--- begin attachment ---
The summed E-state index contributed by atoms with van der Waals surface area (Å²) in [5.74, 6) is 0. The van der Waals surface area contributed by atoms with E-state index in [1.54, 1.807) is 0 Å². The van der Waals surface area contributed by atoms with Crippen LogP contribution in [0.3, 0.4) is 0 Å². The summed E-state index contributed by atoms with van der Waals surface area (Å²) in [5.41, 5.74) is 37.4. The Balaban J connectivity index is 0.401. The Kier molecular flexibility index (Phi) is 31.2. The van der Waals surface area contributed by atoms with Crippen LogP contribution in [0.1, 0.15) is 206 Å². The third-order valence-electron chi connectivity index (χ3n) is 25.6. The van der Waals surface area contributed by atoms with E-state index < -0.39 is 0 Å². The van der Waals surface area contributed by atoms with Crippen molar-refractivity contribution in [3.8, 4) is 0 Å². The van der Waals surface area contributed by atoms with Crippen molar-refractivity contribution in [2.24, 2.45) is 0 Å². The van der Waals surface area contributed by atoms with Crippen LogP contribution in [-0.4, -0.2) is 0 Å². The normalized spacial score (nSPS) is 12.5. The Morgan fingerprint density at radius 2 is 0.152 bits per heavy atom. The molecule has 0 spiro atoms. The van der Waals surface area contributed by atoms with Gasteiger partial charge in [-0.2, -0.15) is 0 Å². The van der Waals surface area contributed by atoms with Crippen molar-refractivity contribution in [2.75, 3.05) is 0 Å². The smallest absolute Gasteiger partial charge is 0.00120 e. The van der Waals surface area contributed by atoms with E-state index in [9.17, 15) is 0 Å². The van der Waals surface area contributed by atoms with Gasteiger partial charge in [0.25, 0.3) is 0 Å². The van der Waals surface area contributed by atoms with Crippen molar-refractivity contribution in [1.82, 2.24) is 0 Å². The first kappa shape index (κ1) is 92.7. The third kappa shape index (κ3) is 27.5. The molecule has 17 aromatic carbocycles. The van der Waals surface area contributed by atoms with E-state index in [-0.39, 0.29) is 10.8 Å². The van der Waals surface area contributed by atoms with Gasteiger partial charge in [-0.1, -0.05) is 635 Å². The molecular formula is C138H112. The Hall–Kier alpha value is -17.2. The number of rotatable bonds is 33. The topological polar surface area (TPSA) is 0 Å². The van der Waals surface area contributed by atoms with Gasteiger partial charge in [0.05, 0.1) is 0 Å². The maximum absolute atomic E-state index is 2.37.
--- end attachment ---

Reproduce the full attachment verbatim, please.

The summed E-state index contributed by atoms with van der Waals surface area (Å²) in [5.74, 6) is 0. The van der Waals surface area contributed by atoms with E-state index in [1.54, 1.807) is 0 Å². The van der Waals surface area contributed by atoms with Crippen LogP contribution in [0.3, 0.4) is 0 Å². The summed E-state index contributed by atoms with van der Waals surface area (Å²) in [5.41, 5.74) is 37.4. The Balaban J connectivity index is 0.401. The Kier molecular flexibility index (Phi) is 31.2. The van der Waals surface area contributed by atoms with Crippen LogP contribution in [0.1, 0.15) is 206 Å². The third-order valence-electron chi connectivity index (χ3n) is 25.6. The van der Waals surface area contributed by atoms with E-state index < -0.39 is 0 Å². The van der Waals surface area contributed by atoms with Crippen molar-refractivity contribution in [3.8, 4) is 0 Å². The van der Waals surface area contributed by atoms with Crippen molar-refractivity contribution in [2.24, 2.45) is 0 Å². The van der Waals surface area contributed by atoms with Crippen LogP contribution in [-0.4, -0.2) is 0 Å². The normalized spacial score (nSPS) is 12.5. The Morgan fingerprint density at radius 2 is 0.152 bits per heavy atom. The molecule has 0 spiro atoms. The van der Waals surface area contributed by atoms with Gasteiger partial charge in [-0.2, -0.15) is 0 Å². The van der Waals surface area contributed by atoms with Crippen molar-refractivity contribution in [2.75, 3.05) is 0 Å². The smallest absolute Gasteiger partial charge is 0.00120 e. The van der Waals surface area contributed by atoms with E-state index in [9.17, 15) is 0 Å². The van der Waals surface area contributed by atoms with Gasteiger partial charge in [0.25, 0.3) is 0 Å². The van der Waals surface area contributed by atoms with Crippen molar-refractivity contribution in [1.82, 2.24) is 0 Å². The first kappa shape index (κ1) is 92.7. The third kappa shape index (κ3) is 27.5. The molecule has 17 aromatic carbocycles. The van der Waals surface area contributed by atoms with E-state index in [-0.39, 0.29) is 10.8 Å². The van der Waals surface area contributed by atoms with Gasteiger partial charge in [-0.1, -0.05) is 635 Å². The molecular formula is C138H112. The Hall–Kier alpha value is -17.2. The number of rotatable bonds is 33. The topological polar surface area (TPSA) is 0 Å². The van der Waals surface area contributed by atoms with Gasteiger partial charge in [0.05, 0.1) is 0 Å². The maximum absolute atomic E-state index is 2.37.